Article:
So learn everything you can and practice as much as you can! If you're wondering why your photos aren't coming out as well as you had hoped, consider that you just aren't good enough. Yet! So go practice.
5. Learn how to edit your photos.
Most people would be shocked to see how much editing goes in to the photos they most admire. Some may even think that the editors are "cheating" with how much they manipulate the original photo to get it to where it is.
But you need to remember that photography is more of a subjective art form than it is a science. "But the sunset didn't look like that in real life!" you might say.
Here's a dirty little secret: perception is subjective. What one person sees is different than what another sees. And an unedited photo almost never turns out the same way things "looked" to us in person. Editing bridges that gap.
If you have Photoshop/Adobe RAW, Lightroom, or Apple software, those are good places to do your editing. But there are free editors too!
Learn how to adjust white balance, sharpness, and brightness in specific areas. Learn how to crop your photos effectively. Learn how to remove distracting elements. These will allow drastically improve your photos!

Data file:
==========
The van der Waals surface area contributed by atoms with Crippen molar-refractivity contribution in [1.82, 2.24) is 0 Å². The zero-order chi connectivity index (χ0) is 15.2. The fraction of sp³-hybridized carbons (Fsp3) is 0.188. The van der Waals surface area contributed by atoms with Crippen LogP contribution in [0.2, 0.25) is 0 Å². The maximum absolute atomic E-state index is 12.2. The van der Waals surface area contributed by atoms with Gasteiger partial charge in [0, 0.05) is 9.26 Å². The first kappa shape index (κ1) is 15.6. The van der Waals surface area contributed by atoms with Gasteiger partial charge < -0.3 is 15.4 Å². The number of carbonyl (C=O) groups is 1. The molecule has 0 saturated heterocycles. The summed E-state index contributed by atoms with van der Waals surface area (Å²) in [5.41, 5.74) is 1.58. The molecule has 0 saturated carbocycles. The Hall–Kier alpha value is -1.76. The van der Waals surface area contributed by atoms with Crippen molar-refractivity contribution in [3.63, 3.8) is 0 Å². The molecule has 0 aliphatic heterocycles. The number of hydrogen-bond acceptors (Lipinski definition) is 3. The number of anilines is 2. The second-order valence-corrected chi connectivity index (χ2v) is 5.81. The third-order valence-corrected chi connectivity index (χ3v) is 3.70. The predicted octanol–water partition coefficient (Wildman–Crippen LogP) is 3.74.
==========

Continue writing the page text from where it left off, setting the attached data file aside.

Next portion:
Even the best and brightest diamonds are covered in mud at first, and require precision cutting to reveal their true nature.
Before. Not much to look at.
6. Keep your photos as simple as possible.
This is one of the most important rules of composition. Unless the thing that "makes" your photo is the incredible complexity of business of it, you're going to want to simplify it as much as possible.
This means removing as many distracting elements as possible. Anything that doesn't add to the photo should be removed. A picture of your entire staff is better taken against a blank wall than it is in a parking lot with cars in the background or in front of a wall with writing and posters all over it.
Even things like complicated colors or patterns can throw things off. Generally, the simple your photo is color-wise, the better it will work with your website design. You may even want to consider matching the colors in the photo with your brand!
In the end, the photographer determines the quality of the photos. But hopefully this guide has helped you figure out how to take the best photos you can. Good luck on your website!